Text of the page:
Traverse City Record-Eagle
---- — This fall we have been using our fireplace more than in years past. The season made its appearance and the first snow arrived before a final leaf raking. In the spring, when the daffodils poke their heads through the snow, the oak leaves will be waiting for me, right where Mother Nature left them.
Our fireplace has is a cast-iron grate on which to place logs. The grate allows the ashes from the burning logs to fall through it onto the floor of the fireplace. This promotes airflow and thus better combustion. Likewise it makes cleaning the fireplace somewhat easier.
With the abundance of firewood, we have not succumbed to the convenience of gas logs. Yes, gas logs are much cleaner. Yes, gas logs never need to be split and yes, when the thermometer dips to minus 10 degrees I wouldn’t need to put on my boots, coat, gloves, stocking cap and wool scarf just to haul in another load of wood from the garage.
So why don’t we pipe natural gas to the beloved fireplace? I could dispense with all of the chores and responsibilities associated with the wood burning beast. I could sell my chainsaw and ax in a garage sale next summer.
When a tree is taken down in the neighborhood, I wouldn’t volunteer to saw it up just to get free wood. No longer would I buy fatwood and butane lighters to start the fires. I could say goodbye to Carl, our chimney sweep, whose services would no longer be required to prevent chimney fires.
They will most likely carry me out of our cottage on a gurney before I give up the wood burning fireplace.
The reasoning behind such a hard-line position can be summed up in one word — memories. Recently, while cleaning the ashes from under the grate, I had one of those flashback moments. In my childhood home we had a wood burning fireplace.
In front of it laid a bear-skin rug, complete with head, teeth and eyes. When I was very young, my folks took a picture of me laying on that rug, in the buff.
I looked forward to Saturday evening meals with the rest of the family, sitting on the living room floor in front of the dancing flames of that brick fireplace. After supper we listened to our favorite radio shows on the RCA floor model radio with its dial glowing in the darkened corner. Because it had a shortwave band, sometimes we listened to the BBC in London and even heard Big Ben toll on the hour.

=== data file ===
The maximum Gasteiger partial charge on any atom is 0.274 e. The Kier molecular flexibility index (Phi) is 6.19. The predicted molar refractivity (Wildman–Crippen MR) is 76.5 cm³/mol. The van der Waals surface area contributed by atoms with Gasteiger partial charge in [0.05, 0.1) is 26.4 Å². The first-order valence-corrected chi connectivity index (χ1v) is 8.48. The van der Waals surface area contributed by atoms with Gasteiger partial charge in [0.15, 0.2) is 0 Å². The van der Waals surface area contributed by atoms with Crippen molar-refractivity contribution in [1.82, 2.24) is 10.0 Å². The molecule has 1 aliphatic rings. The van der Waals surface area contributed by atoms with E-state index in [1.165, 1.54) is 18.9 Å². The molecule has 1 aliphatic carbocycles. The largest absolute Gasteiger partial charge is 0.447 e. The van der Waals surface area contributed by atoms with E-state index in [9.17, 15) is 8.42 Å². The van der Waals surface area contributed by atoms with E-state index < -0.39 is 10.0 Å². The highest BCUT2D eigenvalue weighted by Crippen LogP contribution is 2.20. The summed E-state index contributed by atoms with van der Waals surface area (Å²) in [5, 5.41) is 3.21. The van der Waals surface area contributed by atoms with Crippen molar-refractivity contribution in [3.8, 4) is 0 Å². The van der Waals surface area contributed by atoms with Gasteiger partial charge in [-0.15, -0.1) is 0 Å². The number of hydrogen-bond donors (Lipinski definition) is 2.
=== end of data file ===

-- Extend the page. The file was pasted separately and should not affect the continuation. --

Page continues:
Every summer we vacationed in northern Wisconsin at a beautiful yet rustic log cabin that belonged to my aunt and uncle. Clear cool northern nights and chilly mornings combined with no centralized heat required a fire in their cobblestone fireplace each morning and evening.
When the sun went down, the kerosene lamps came out, the fireplace warmed the room, and the Canasta cards were dealt. Without electricity, radio and TV, we played cards, checkers and dominos nightly. There was much laughter and good times shared in front of that fireplace and a lifetime of memories created.
From those early memories came my dream of someday owning a cabin in the northern woods.
During our search for a retirement cottage, one requirement was that it included a fireplace.
After a forty year stint of continuous employment, I was ready to prop my feet upon the warm hearth, beside a real, honest-to-goodness, wood fire.
So do I mind hauling a five gallon bucket of ashes across the road to dump in the woods?
I don’t mind. I don’t mind at all.
Ed Hungness and his wife became full-time residents of Fife Lake in 2005 after Ed’s retirement. He can be reached at firstname.lastname@example.org or by mail at P.O. Box 57, Fife Lake, MI 49633